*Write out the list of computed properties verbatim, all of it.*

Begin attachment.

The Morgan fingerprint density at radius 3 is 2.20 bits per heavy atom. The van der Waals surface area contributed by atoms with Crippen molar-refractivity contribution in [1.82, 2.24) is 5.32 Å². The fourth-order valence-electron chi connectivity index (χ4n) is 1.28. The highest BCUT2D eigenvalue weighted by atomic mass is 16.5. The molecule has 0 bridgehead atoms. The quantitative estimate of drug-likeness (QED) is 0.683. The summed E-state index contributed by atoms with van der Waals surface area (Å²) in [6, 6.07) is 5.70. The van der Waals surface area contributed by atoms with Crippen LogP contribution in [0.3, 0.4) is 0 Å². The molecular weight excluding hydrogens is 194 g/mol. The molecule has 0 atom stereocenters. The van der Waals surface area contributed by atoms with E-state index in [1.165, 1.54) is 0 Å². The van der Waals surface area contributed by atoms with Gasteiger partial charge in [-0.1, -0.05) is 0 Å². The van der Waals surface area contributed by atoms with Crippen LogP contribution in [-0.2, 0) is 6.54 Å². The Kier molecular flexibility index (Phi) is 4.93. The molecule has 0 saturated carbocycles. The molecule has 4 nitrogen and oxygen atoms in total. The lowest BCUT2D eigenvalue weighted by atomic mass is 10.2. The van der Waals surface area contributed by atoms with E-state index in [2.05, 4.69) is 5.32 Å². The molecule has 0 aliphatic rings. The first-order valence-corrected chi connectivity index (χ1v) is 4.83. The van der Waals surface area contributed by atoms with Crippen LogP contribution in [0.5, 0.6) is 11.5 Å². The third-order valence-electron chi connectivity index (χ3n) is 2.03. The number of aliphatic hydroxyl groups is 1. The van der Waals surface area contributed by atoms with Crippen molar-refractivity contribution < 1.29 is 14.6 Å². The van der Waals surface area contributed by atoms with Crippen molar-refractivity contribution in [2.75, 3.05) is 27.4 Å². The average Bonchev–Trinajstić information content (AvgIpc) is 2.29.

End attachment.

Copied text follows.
The Morgan fingerprint density at radius 3 is 2.20 bits per heavy atom. The van der Waals surface area contributed by atoms with Crippen molar-refractivity contribution in [1.82, 2.24) is 5.32 Å². The fourth-order valence-electron chi connectivity index (χ4n) is 1.28. The highest BCUT2D eigenvalue weighted by atomic mass is 16.5. The molecule has 0 bridgehead atoms. The quantitative estimate of drug-likeness (QED) is 0.683. The summed E-state index contributed by atoms with van der Waals surface area (Å²) in [6, 6.07) is 5.70. The van der Waals surface area contributed by atoms with Crippen LogP contribution in [0.3, 0.4) is 0 Å². The molecular weight excluding hydrogens is 194 g/mol. The molecule has 0 atom stereocenters. The van der Waals surface area contributed by atoms with E-state index in [1.165, 1.54) is 0 Å². The van der Waals surface area contributed by atoms with Gasteiger partial charge in [-0.1, -0.05) is 0 Å². The van der Waals surface area contributed by atoms with Crippen LogP contribution in [-0.2, 0) is 6.54 Å². The Kier molecular flexibility index (Phi) is 4.93. The molecule has 0 saturated carbocycles. The molecule has 4 nitrogen and oxygen atoms in total. The lowest BCUT2D eigenvalue weighted by atomic mass is 10.2. The van der Waals surface area contributed by atoms with E-state index in [2.05, 4.69) is 5.32 Å². The molecule has 0 aliphatic rings. The first-order valence-corrected chi connectivity index (χ1v) is 4.83. The van der Waals surface area contributed by atoms with Crippen LogP contribution in [0.5, 0.6) is 11.5 Å². The third-order valence-electron chi connectivity index (χ3n) is 2.03. The number of aliphatic hydroxyl groups is 1. The van der Waals surface area contributed by atoms with Crippen molar-refractivity contribution < 1.29 is 14.6 Å². The van der Waals surface area contributed by atoms with Crippen molar-refractivity contribution in [2.75, 3.05) is 27.4 Å². The average Bonchev–Trinajstić information content (AvgIpc) is 2.29.